Karen Walsh: Follow the rules if you want to raise the rent

New rent procedures came into effect on December 4, 2015, for private tenancies.

Dear Karen,

I am renting a cottage on my farm, and I want to increase the rent the tenant is paying.

I heard that there were new provisions in relation to this, and I want to comply with my obligations as a landlord, in effecting the new rent.

What is your advice?

What procedures must I abide by?

Dear Reader,

First and foremost, thank you for your query.

You have not mentioned the commencement date of the tenancy or when, if at all, the rent was last reviewed.

As a result, you would need to give me more information, in order to give you specific advice in relation to your particular set of circumstances.

I have outlined here some general advices in relation to your query.

The amount of rent payable for a property is agreed between the landlord and tenant at the start of a tenancy.

There have been much-publicised changes in relation to procedures landlords must follow if they want to raise the rent.

These came into effect on December 4, 2015, for private tenancies.

The rules are set out in Part 3 of the Residential Tenancies Act 2004, and have recently been amended by the Residential Tenancies (Amendment) Act 2015.

The following are some of the changes:

* The length of time between rent reviews was extended from 12 months to 24 months.

The restriction is temporary, in that it applies until December 3, 2019, when rent reviews may once again be conducted once every 12 months.

The extended restriction is also retrospective, in that it applies not just to new, but to all existing tenancies.

For existing tenancies, the two-year period for the first rent review since the introduction of the extended restriction, is counted from the later of:

(i) the commencement of the tenancy (where no rent review had taken place prior to December 4, 2015), and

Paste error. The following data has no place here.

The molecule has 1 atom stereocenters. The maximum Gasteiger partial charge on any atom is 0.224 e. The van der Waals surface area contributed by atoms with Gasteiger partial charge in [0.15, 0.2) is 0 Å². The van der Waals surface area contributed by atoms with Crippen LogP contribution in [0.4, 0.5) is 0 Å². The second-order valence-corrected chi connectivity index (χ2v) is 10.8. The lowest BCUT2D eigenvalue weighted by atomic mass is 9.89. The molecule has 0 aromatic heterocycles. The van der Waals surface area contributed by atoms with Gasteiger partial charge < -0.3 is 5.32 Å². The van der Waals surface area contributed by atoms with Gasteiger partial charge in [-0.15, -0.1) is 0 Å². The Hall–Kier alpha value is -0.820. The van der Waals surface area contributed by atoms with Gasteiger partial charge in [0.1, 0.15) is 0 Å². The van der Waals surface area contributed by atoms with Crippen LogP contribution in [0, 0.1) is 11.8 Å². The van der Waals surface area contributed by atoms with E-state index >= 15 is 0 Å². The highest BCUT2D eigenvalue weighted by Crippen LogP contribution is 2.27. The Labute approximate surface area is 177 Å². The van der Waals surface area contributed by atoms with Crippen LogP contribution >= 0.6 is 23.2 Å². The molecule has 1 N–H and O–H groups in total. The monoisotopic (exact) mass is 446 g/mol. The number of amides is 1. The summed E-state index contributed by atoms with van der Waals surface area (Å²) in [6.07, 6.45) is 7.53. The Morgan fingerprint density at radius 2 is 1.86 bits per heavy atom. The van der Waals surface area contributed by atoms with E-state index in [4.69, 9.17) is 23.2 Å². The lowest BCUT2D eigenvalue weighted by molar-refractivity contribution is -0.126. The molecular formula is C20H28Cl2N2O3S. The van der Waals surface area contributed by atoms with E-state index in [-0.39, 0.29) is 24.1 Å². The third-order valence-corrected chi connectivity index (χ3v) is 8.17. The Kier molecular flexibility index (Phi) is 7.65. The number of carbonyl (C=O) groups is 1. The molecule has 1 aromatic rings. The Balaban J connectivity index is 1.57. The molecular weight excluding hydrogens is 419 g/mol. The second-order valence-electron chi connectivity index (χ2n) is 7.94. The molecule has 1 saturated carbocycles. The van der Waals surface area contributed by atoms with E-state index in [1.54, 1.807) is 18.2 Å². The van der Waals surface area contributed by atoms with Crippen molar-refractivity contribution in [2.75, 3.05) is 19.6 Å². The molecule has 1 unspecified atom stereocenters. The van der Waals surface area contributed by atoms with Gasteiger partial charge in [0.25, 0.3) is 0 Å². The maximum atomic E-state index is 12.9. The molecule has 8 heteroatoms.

(ii) the most recent rent review date.

The extent of the initial reprieve afforded to tenants, and the initial restriction on landlords, under the act, will therefore depend on when the tenancy was entered into, and on the date of the most recent rent review.

* A landlord reviewing the rent must now give a tenant at least 90 days’ written notification (increased from 28 days).

* Since May 9, 2016, a notice of new rent must contain certain information. The notice of new rent must comply with the provisions of Section 26 of the Residential Tenancies (Amendment) Act 2015.

The notice must:

— State the amount of new rent and the date from which is to have effect;

— Include a statement that any dispute about the setting of the rent must be referred to the Residential Tenancies Board (RTB) before the date the new rent takes effect, or within 28 days from the date that the tenant gets the notice, whichever is the later;

— Include a statement by the landlord that, in their opinion, the new rent is not greater than the market rent, having regard to the other terms of the tenancy and to letting values of dwellings of a similar size, type and character and situated in a comparable area;

— Specify the rent amount being asked for three dwellings of a similar size, type and character and in a comparable area, which have been advertised for rent in the four-week period immediately before the notice;

— Be signed by the landlord or their authorised agent, and include the date on which it was signed.

Under Section 19 of the Residential Tenancies Act 2004, landlords cannot charge more than the open market rate of rent. 

In the event of a dispute, the RTB deals with disputes between landlords and tenants, including disputes about rent reviews.

The new rent review provisions contained in the act were enacted to control the rapidly rising cost of rented accommodation, a dominant social and political issue across the country at present.

It is very much a case of wait and see as to whether the new legislative provisions will achieve what they were envisaged to do.

Karen Walsh, from a farming background at Grenagh, Co Cork, is a solicitor practicing in Walsh & Partners, Solicitors and Commissioners for Oaths, 17, South Mall, Cork.

Telephone: 021-4270200 

Email: info@walshandpartners.ie 

Web: www.walshandpartners.ie 

While every care is taken to ensure accuracy of information contained in this article, solicitor Karen Walsh does not accept responsibility for errors or omissions howsoever arising, and you should seek legal advice in relation to your particular circumstances at the earliest possible time.


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